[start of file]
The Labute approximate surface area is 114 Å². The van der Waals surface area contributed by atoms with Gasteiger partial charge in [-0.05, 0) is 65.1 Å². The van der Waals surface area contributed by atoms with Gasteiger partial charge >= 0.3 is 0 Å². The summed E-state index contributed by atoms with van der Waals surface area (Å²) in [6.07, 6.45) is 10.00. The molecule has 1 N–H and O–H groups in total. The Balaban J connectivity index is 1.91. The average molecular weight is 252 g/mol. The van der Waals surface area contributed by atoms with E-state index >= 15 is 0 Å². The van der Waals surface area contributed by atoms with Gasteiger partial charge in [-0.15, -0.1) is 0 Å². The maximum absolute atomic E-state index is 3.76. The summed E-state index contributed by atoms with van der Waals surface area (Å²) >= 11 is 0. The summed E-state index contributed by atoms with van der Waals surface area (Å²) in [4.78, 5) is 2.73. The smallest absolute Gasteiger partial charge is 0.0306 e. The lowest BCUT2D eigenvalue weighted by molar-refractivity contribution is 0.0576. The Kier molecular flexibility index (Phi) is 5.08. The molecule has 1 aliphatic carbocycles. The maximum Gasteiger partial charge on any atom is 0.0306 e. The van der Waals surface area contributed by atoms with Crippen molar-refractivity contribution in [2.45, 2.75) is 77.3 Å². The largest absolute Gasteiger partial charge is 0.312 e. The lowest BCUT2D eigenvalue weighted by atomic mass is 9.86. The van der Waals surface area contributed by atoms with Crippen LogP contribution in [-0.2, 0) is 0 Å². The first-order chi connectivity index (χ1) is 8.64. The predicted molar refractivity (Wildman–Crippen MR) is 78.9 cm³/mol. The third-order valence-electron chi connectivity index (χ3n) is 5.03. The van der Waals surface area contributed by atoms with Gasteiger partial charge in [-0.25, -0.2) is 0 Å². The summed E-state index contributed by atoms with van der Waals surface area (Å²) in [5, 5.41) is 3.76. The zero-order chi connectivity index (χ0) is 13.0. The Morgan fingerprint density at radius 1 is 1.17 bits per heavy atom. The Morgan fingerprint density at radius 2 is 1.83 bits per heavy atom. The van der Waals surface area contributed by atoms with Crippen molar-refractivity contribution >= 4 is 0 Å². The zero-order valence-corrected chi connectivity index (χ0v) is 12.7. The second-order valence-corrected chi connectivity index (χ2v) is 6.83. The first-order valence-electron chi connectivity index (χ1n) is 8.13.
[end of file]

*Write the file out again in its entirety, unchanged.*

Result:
The Labute approximate surface area is 114 Å². The van der Waals surface area contributed by atoms with Gasteiger partial charge in [-0.05, 0) is 65.1 Å². The van der Waals surface area contributed by atoms with Gasteiger partial charge >= 0.3 is 0 Å². The summed E-state index contributed by atoms with van der Waals surface area (Å²) in [6.07, 6.45) is 10.00. The molecule has 1 N–H and O–H groups in total. The Balaban J connectivity index is 1.91. The average molecular weight is 252 g/mol. The van der Waals surface area contributed by atoms with E-state index >= 15 is 0 Å². The van der Waals surface area contributed by atoms with Gasteiger partial charge in [-0.15, -0.1) is 0 Å². The maximum absolute atomic E-state index is 3.76. The summed E-state index contributed by atoms with van der Waals surface area (Å²) >= 11 is 0. The summed E-state index contributed by atoms with van der Waals surface area (Å²) in [4.78, 5) is 2.73. The smallest absolute Gasteiger partial charge is 0.0306 e. The lowest BCUT2D eigenvalue weighted by molar-refractivity contribution is 0.0576. The Kier molecular flexibility index (Phi) is 5.08. The molecule has 1 aliphatic carbocycles. The maximum Gasteiger partial charge on any atom is 0.0306 e. The van der Waals surface area contributed by atoms with Crippen molar-refractivity contribution in [2.45, 2.75) is 77.3 Å². The largest absolute Gasteiger partial charge is 0.312 e. The lowest BCUT2D eigenvalue weighted by atomic mass is 9.86. The van der Waals surface area contributed by atoms with Crippen LogP contribution in [-0.2, 0) is 0 Å². The first-order chi connectivity index (χ1) is 8.64. The predicted molar refractivity (Wildman–Crippen MR) is 78.9 cm³/mol. The third-order valence-electron chi connectivity index (χ3n) is 5.03. The van der Waals surface area contributed by atoms with Gasteiger partial charge in [-0.25, -0.2) is 0 Å². The summed E-state index contributed by atoms with van der Waals surface area (Å²) in [5, 5.41) is 3.76. The zero-order chi connectivity index (χ0) is 13.0. The Morgan fingerprint density at radius 1 is 1.17 bits per heavy atom. The Morgan fingerprint density at radius 2 is 1.83 bits per heavy atom. The van der Waals surface area contributed by atoms with Crippen molar-refractivity contribution >= 4 is 0 Å². The zero-order valence-corrected chi connectivity index (χ0v) is 12.7. The second-order valence-corrected chi connectivity index (χ2v) is 6.83. The first-order valence-electron chi connectivity index (χ1n) is 8.13.